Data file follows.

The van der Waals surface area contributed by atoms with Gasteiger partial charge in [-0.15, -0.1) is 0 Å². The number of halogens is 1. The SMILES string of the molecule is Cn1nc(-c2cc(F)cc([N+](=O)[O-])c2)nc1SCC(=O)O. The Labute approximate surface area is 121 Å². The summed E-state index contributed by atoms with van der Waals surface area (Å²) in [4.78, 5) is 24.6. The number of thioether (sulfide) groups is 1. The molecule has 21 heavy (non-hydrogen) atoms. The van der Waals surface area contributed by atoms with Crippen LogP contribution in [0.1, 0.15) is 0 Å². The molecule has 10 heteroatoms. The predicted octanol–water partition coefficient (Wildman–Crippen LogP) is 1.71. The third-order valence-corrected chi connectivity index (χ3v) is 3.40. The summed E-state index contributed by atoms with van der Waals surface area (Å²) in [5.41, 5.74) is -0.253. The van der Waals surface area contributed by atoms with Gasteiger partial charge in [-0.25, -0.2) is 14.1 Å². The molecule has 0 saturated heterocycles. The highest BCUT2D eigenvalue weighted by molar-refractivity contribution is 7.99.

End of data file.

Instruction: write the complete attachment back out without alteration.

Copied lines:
The van der Waals surface area contributed by atoms with Gasteiger partial charge in [-0.15, -0.1) is 0 Å². The number of halogens is 1. The SMILES string of the molecule is Cn1nc(-c2cc(F)cc([N+](=O)[O-])c2)nc1SCC(=O)O. The Labute approximate surface area is 121 Å². The summed E-state index contributed by atoms with van der Waals surface area (Å²) in [4.78, 5) is 24.6. The number of thioether (sulfide) groups is 1. The molecule has 21 heavy (non-hydrogen) atoms. The van der Waals surface area contributed by atoms with Crippen LogP contribution in [0.1, 0.15) is 0 Å². The molecule has 10 heteroatoms. The predicted octanol–water partition coefficient (Wildman–Crippen LogP) is 1.71. The third-order valence-corrected chi connectivity index (χ3v) is 3.40. The summed E-state index contributed by atoms with van der Waals surface area (Å²) in [5.41, 5.74) is -0.253. The van der Waals surface area contributed by atoms with Gasteiger partial charge in [-0.25, -0.2) is 14.1 Å². The molecule has 0 saturated heterocycles. The highest BCUT2D eigenvalue weighted by molar-refractivity contribution is 7.99.